JACKSON, Miss. (AP) — A group of anti-abortion doctors in Mississippi, where state leaders led the charge to overturn Roe v. Wade, say the validity of the state’s law banning most abortions remains uncertain and that further legal action is needed to clarify it and protect them from possible punishment by medical institutions.
The Mississippi Justice Institute makes the claim in a lawsuit it filed Monday on behalf of the American Association of Pro-Life Obstetricians and Gynecologists against the Mississippi State Board of Medical Licensure and its executive director, Dr. Kenneth Cleveland.
The lawsuit argues that when the U.S. Supreme Court issued its ruling in Dobbs v. Jackson Women’s Health Organization, the case that stripped away women’s constitutional protections for abortion, it did not resolve a gray area in state law surrounding abortion rights. Attorneys for the doctors cited a 1998 Mississippi Supreme Court opinion called Pro-Choice Mississippi v. Fordice that holds that abortion is a right protected by the Mississippi Constitution.
“After Roe was overturned, Mississippi enacted a ban on elective abortions, but the validity of that law is uncertain, given the Mississippi Supreme Court’s opinion in Fordice,” reads a Mississippi Justice Institute news release. “As of today, elective abortions in Mississippi appear to be both statutorily illegal and constitutionally protected at the same time.”
Some Mississippi doctors who oppose abortion say the legal uncertainty has placed them in a “Catch-22.” They argue that medical institutions and board certification authorities have issued guidelines suggesting that it is “unethical, and potentially punishable by the government, for physicians who oppose elective abortion to refuse to provide or refer patients” to other doctors for lawful elective abortions. The question of whether elective abortions are “lawful” is unresolved and depends on whether the Mississippi Supreme Court’s opinion in Fordice is still valid, according to the doctors’ attorneys.
Dr. Donna Harrison, the CEO of the American Association of Pro-Life Obstetricians and Gynecologists, said that institutions such as the American College of Obstetrics and Gynecology and the American Medical Association have “continuously sought to violate the conscience rights of pro-life physicians by forcing them to provide or refer patients for elective abortions.”
The organizations did not immediately respond to requests for comment. Cleveland, the head of the medical licensing board, couldn’t immediately be reached.
“Rather than focusing on their missions of upholding medical standards, professional medical organizations have sought for years to advocate for pro-abortion political positions,” Harrison told The Associated Press. “We hope to finally put an end to those intimidation tactics.”
Leaders of the American Board of Obstetrics and Gynecology, which provides certification to doctors in the field, have said in the past that they do not expect doctors to violate their moral beliefs. But the anti-abortion doctors in this case say those assurances haven’t been firm enough.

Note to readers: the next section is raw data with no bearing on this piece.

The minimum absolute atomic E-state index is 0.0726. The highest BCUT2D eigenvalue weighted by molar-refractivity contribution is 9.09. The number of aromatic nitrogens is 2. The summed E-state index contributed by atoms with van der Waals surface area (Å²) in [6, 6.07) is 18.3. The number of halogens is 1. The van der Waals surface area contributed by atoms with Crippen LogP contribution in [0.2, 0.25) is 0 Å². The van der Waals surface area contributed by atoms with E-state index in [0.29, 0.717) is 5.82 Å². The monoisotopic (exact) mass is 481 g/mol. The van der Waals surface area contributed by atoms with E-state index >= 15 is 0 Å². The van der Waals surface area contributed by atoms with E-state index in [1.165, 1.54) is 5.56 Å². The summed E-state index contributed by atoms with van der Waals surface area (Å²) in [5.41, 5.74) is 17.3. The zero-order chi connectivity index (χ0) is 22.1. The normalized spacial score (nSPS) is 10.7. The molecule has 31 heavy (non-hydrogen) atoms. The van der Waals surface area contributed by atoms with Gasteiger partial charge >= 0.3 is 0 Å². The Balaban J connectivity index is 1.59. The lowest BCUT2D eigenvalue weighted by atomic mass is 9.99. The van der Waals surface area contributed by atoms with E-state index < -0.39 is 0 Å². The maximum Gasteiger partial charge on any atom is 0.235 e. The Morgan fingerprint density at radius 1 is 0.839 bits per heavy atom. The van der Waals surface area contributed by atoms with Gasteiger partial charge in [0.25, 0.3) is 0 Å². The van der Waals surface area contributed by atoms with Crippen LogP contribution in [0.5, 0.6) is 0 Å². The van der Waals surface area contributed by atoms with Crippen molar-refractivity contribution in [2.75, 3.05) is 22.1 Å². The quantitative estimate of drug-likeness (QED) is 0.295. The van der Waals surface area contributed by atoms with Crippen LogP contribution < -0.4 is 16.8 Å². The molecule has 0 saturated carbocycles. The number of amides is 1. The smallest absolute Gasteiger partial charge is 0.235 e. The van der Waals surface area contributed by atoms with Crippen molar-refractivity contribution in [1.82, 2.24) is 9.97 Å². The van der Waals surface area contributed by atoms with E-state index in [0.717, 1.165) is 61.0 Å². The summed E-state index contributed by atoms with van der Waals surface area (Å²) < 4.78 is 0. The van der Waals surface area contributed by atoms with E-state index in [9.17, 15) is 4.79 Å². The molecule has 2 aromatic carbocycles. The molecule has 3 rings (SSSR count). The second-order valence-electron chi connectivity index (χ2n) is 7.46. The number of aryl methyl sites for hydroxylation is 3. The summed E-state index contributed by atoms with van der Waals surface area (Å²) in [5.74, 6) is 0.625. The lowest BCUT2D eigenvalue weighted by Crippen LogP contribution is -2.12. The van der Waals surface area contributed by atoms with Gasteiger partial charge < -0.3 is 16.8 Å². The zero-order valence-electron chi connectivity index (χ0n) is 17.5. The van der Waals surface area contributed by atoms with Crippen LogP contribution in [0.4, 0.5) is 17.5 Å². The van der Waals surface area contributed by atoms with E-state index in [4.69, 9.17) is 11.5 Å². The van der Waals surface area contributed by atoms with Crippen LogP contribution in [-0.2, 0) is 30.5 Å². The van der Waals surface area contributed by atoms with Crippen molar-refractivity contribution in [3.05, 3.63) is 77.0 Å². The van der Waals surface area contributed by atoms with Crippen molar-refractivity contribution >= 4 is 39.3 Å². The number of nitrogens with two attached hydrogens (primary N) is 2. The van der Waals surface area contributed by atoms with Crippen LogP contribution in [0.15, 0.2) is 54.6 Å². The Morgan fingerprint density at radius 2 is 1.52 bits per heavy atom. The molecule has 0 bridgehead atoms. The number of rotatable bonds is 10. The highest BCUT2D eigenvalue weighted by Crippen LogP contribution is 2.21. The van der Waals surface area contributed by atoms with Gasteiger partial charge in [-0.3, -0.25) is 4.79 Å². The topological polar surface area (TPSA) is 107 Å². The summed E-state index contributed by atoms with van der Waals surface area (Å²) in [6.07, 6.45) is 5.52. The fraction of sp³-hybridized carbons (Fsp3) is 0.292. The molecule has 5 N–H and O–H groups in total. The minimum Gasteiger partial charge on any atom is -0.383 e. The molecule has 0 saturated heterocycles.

In Dobbs v. Jackson Women’s Health Organization, the Mississippi attorney general’s office argued that the 1998 state supreme court ruling that abortion is a constitutionally protected right relied on the U.S. Supreme Court’s Roe v. Wade decision that was overturned June 24.
In a last-ditch attempt to keep the clinic open, attorneys for the Jackson Women’s Health Organization made a request to block the state’s trigger law from taking effect. They cited Fordice, arguing that the state constitution invokes a right to privacy that “includes an implied right to choose whether or not to have an abortion.” In her brief, Mississippi Attorney General Lynn Fitch wrote that after Roe’s reversal, “to the extent that Fordice recognized a right to abortion, it is no longer good law.”
On July 5, a state court judge rejected the clinic’s request to block the trigger law. Two days later, most abortions in the state were banned under the law. The clinic formally dropped all its litigation efforts a day after clinic owner Diane Derzis told the AP that she sold the facility and had no intention to reopen it, even if a state court allowed her to do so.
Rob McDuff, an attorney for Mississippi Center of Justice, represented the Jackson clinic in a number of cases, including the Dobbs case. Reached for comment Monday shortly after the lawsuit was filed, he said he was weighing legal options.
“We are going to review this new lawsuit and consider whether it is appropriate for us to seek to intervene,” McDuff said.
The trigger law, passed in 2007, says abortion is legal only if the pregnant woman’s life is in danger or if a pregnancy is caused by a rape reported to law enforcement. It does not have an exception for pregnancies caused by incest. But the validity of the law is uncertain because the Mississippi Supreme Court has not had the opportunity to overrule the 1998 Fordice decision, according to the Mississippi Justice Institute.
A spokesperson for Fitch said the office is reviewing the suit but does not comment on active litigation.
Aaron Rice, executive director of the Mississippi Justice Institute, said this case is the final leg of the anti-abortion movement’s legal march toward securing its ban on the procedure. He expects the case will be decided by the Mississippi Supreme Court.
“We intend to finish the job and protect the right to life in the state that took down Roe v. Wade,” Rice said.
Michael Goldberg is a corps member for the Associated Press/Report for America Statehouse News Initiative. Report for America is a nonprofit national service program that places journalists in local newsrooms to report on undercovered issues. Follow him on Twitter at twitter.com/mikergoldberg.